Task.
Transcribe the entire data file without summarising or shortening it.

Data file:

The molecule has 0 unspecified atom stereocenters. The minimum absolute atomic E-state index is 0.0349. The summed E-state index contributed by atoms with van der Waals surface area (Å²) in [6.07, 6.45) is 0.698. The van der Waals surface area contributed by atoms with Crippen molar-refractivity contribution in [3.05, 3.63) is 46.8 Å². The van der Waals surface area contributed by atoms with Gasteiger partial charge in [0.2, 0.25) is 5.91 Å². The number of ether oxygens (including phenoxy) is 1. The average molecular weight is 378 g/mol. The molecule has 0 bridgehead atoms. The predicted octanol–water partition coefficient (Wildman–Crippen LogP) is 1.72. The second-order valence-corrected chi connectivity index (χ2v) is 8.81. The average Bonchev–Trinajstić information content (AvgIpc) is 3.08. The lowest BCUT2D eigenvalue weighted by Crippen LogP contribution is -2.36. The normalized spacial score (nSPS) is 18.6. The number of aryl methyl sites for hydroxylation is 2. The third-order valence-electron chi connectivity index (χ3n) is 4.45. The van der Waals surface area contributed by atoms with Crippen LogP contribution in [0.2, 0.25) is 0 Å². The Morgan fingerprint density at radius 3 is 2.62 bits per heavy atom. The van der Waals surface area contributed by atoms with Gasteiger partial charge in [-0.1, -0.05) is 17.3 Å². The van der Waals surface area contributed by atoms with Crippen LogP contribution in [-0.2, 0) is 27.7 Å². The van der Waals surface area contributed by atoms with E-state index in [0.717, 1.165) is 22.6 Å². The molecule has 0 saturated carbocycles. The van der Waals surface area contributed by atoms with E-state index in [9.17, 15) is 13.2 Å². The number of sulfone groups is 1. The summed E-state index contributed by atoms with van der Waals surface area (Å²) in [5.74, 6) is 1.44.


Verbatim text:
The molecule has 0 unspecified atom stereocenters. The minimum absolute atomic E-state index is 0.0349. The summed E-state index contributed by atoms with van der Waals surface area (Å²) in [6.07, 6.45) is 0.698. The van der Waals surface area contributed by atoms with Crippen molar-refractivity contribution in [3.05, 3.63) is 46.8 Å². The van der Waals surface area contributed by atoms with Gasteiger partial charge in [0.2, 0.25) is 5.91 Å². The number of ether oxygens (including phenoxy) is 1. The average molecular weight is 378 g/mol. The molecule has 0 bridgehead atoms. The predicted octanol–water partition coefficient (Wildman–Crippen LogP) is 1.72. The second-order valence-corrected chi connectivity index (χ2v) is 8.81. The average Bonchev–Trinajstić information content (AvgIpc) is 3.08. The lowest BCUT2D eigenvalue weighted by Crippen LogP contribution is -2.36. The normalized spacial score (nSPS) is 18.6. The number of aryl methyl sites for hydroxylation is 2. The third-order valence-electron chi connectivity index (χ3n) is 4.45. The van der Waals surface area contributed by atoms with Crippen LogP contribution in [0.2, 0.25) is 0 Å². The Morgan fingerprint density at radius 3 is 2.62 bits per heavy atom. The van der Waals surface area contributed by atoms with Gasteiger partial charge in [-0.1, -0.05) is 17.3 Å². The van der Waals surface area contributed by atoms with Crippen LogP contribution in [-0.2, 0) is 27.7 Å². The van der Waals surface area contributed by atoms with E-state index in [0.717, 1.165) is 22.6 Å². The molecule has 0 saturated carbocycles. The van der Waals surface area contributed by atoms with E-state index in [9.17, 15) is 13.2 Å². The number of sulfone groups is 1. The summed E-state index contributed by atoms with van der Waals surface area (Å²) in [5.74, 6) is 1.44.